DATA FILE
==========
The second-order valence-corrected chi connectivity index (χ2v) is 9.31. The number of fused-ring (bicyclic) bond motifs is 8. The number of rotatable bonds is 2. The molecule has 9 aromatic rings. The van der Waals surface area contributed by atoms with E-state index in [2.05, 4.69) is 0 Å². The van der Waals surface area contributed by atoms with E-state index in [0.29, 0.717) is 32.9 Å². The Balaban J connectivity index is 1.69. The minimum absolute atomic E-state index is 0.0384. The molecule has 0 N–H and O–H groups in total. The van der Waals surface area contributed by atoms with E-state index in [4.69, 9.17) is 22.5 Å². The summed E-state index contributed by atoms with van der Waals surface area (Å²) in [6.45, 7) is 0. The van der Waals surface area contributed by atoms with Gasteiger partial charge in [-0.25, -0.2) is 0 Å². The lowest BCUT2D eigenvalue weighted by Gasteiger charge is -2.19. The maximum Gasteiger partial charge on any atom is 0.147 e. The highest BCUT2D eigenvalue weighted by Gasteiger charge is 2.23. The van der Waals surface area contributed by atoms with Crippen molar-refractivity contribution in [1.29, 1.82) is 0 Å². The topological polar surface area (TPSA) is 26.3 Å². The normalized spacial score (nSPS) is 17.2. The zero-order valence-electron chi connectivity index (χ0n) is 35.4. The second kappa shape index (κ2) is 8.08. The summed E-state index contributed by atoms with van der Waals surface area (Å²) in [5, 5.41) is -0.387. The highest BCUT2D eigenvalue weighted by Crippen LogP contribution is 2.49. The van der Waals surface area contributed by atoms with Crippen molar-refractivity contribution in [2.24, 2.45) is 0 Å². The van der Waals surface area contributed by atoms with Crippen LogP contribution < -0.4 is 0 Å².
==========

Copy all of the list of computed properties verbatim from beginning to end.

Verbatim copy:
The second-order valence-corrected chi connectivity index (χ2v) is 9.31. The number of fused-ring (bicyclic) bond motifs is 8. The number of rotatable bonds is 2. The molecule has 9 aromatic rings. The van der Waals surface area contributed by atoms with E-state index in [2.05, 4.69) is 0 Å². The van der Waals surface area contributed by atoms with E-state index in [0.29, 0.717) is 32.9 Å². The Balaban J connectivity index is 1.69. The minimum absolute atomic E-state index is 0.0384. The molecule has 0 N–H and O–H groups in total. The van der Waals surface area contributed by atoms with E-state index in [4.69, 9.17) is 22.5 Å². The summed E-state index contributed by atoms with van der Waals surface area (Å²) in [6.45, 7) is 0. The van der Waals surface area contributed by atoms with Gasteiger partial charge in [-0.25, -0.2) is 0 Å². The lowest BCUT2D eigenvalue weighted by Gasteiger charge is -2.19. The maximum Gasteiger partial charge on any atom is 0.147 e. The highest BCUT2D eigenvalue weighted by Gasteiger charge is 2.23. The van der Waals surface area contributed by atoms with Crippen molar-refractivity contribution in [1.29, 1.82) is 0 Å². The topological polar surface area (TPSA) is 26.3 Å². The normalized spacial score (nSPS) is 17.2. The zero-order valence-electron chi connectivity index (χ0n) is 35.4. The second kappa shape index (κ2) is 8.08. The summed E-state index contributed by atoms with van der Waals surface area (Å²) in [5, 5.41) is -0.387. The highest BCUT2D eigenvalue weighted by Crippen LogP contribution is 2.49. The van der Waals surface area contributed by atoms with Crippen molar-refractivity contribution in [2.24, 2.45) is 0 Å². The van der Waals surface area contributed by atoms with Crippen LogP contribution < -0.4 is 0 Å².